Exemptions from unbundling obligations are not ruled out, the official said. But such a window of opportunity would open up only when gas capacities would start to be allocated to the different segments of the pipeline, he explained, adding that such a moment would take place only in the remote future.
“It will not be an easy task; it needs a lot of mutual understanding, maybe also some new ideas that are not yet discussed. But I have to say in all openness and frankness that the South Stream pipeline will not operate on the territory of the EU if it is not in compliance of our energy law,” Borchardt stressed.
Asked by EurActiv to reveal when the Commission had made the announcement to the EU countries concerned, Borchardt said this took place in several steps.
First, the EU executive had asked them to send to Brussels their intergovernmental agreements which were subsequently analysed by Oettinger's services. He said he had personally chaired a meeting on 18 October, at which he also invited a Gazprom representative, and that the countries were well aware of the situation since.
“They are fully informed of what I said today,” Borchardt assured.
'First welding' ceremonies
The Commission's announcement may embarrass at least two South Stream transit countries.
Bulgaria, which opened its doors to South Stream in April 2012 under a previous government, hosted a South Stream “first welding” ceremony on 4 November, in the village of Rasovo in the Montana municipality of Bulgaria, near the border with Serbia.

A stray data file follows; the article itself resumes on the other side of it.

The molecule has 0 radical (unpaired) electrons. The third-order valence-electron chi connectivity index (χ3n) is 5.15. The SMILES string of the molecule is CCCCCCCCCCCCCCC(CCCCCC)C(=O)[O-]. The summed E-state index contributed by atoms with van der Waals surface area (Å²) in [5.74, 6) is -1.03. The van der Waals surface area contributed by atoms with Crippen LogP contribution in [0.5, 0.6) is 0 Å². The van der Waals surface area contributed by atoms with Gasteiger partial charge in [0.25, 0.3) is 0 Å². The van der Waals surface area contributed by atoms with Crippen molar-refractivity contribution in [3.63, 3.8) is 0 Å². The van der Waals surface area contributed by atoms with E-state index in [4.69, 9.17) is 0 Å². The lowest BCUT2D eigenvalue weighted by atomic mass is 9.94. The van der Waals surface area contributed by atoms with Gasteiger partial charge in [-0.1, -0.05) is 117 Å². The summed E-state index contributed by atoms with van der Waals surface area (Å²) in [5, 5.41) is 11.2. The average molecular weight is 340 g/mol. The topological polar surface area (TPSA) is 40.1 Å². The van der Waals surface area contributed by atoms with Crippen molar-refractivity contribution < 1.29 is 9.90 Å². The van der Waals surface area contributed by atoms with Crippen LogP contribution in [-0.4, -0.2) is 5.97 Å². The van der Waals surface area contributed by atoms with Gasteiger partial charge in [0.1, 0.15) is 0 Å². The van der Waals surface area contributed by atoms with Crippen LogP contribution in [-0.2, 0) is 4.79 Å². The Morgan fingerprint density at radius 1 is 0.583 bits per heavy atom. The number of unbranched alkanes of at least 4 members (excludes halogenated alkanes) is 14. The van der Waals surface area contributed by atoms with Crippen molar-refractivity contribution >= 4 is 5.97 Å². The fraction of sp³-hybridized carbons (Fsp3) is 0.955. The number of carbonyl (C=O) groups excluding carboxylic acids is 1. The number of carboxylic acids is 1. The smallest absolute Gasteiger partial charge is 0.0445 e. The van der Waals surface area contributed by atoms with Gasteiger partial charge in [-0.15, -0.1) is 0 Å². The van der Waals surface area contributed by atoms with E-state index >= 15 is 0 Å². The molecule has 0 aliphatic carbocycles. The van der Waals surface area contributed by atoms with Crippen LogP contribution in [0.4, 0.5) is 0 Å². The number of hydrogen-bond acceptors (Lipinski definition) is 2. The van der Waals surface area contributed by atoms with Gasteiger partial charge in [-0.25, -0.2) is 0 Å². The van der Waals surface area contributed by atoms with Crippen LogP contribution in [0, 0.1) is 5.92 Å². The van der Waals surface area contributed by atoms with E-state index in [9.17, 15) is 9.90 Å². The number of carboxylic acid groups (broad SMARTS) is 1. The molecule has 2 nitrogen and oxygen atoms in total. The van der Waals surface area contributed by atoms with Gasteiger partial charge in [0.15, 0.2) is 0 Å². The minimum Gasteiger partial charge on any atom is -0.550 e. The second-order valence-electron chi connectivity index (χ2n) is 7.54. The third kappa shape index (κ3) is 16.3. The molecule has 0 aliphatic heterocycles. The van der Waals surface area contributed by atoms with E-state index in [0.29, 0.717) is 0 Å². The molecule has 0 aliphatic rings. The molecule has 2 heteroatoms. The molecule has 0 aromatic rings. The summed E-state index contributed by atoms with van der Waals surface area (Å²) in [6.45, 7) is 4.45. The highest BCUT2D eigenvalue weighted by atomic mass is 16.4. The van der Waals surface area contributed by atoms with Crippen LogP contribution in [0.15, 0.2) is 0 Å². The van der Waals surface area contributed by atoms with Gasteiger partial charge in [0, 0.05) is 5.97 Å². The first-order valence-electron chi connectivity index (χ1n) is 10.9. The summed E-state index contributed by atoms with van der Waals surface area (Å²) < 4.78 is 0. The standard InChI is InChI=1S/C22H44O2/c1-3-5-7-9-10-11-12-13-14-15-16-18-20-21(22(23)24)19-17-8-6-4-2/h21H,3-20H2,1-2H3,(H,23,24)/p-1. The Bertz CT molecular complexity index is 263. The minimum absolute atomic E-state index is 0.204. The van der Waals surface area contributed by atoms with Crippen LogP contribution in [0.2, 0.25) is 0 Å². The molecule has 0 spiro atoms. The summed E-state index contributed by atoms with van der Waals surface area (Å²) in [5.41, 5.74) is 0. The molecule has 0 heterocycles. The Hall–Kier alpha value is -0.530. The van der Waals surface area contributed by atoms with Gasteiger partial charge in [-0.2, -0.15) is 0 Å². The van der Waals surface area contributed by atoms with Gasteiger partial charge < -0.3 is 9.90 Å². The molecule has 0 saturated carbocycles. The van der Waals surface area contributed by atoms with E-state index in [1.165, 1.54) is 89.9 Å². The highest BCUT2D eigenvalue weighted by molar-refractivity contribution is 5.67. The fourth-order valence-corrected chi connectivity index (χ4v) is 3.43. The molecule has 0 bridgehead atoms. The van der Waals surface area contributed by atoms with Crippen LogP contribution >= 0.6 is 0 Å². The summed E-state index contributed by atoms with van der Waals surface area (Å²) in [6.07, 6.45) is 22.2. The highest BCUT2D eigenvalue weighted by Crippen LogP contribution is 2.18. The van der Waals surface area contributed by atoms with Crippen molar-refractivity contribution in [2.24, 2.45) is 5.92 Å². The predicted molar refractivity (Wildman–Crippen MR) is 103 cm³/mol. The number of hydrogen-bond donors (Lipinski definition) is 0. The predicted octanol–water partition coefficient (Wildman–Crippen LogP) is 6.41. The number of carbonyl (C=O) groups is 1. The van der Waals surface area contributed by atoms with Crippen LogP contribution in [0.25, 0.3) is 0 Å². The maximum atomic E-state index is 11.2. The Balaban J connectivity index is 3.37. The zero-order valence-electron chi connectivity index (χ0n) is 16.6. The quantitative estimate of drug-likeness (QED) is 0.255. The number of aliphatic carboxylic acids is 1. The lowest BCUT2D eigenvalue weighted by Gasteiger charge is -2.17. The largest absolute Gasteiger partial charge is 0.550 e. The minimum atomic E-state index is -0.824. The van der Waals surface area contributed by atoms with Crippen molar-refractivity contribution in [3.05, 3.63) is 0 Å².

And Serbia did the same on 24 November in the village of Šajkaš, in Vojvodina. Both countries reportedly knew that they were promoting a project under agreements seen by Brussels as illegal.
Asked about the timeframe to re-negotiate the agreements, the Commission official remained vague. The first step, he said, is for the EU countries concerned to ask for a re-opening of the intergovernmental agreements with Moscow. Borchardt said the EU Executive hoped that Moscow would look at this positively.
But Russia has apparently no intention of re-opening those deals. Speaking at the event, Gazprom’s Medvedev stressed that “nothing could prevent the construction of South Stream”.
Borchardt replied by saying: “What the Commission would hardly accept is that you put to us a pipeline that is built, that’s in the landscape, and then handing over the baby to us and say – now it’s up to you, Commission, to find a solution how can we operate it."
Russian deputy minister for energy Anatoly Yankovski, who delivered a prepared speech shortly afterwards, said that Russia does not accept that EU rules should apply to trans-boundary projects such as pipelines, which are not stationed solely on EU territory.
He added that EU law could not prevail in EU-Russia relations, which are governed only by international law. In other words, the intergovernmental agreements concluded by Russia over South Stream were prevailing over other legal norms, Yankovski said.
South Stream is a Russian sponsored natural gas pipeline. As planned, the pipeline would run under the Black Sea to Bulgaria, and continue through Serbia with two branches to Bosnia and Herzegovina and to Croatia. From Serbia the pipelines crosses Hungary and Slovenia before reaching Italy [see map]. Its planned capacity is 63 billion cubic metres per year (bcm/y).
The key partner for Russia's Gazprom in the South Stream project is Italy's largest energy company, ENI.
Russia signed intergovernmental agreements with:
- Bulgaria – January 18, 2008;
- Serbia – January 25, 2008;
- Hungary – February 28, 2008;
- Greece – April 29, 2008;
- Slovenia – November 14, 2009;
- Croatia – March 2, 2010;
- Austria – April 24, 2010.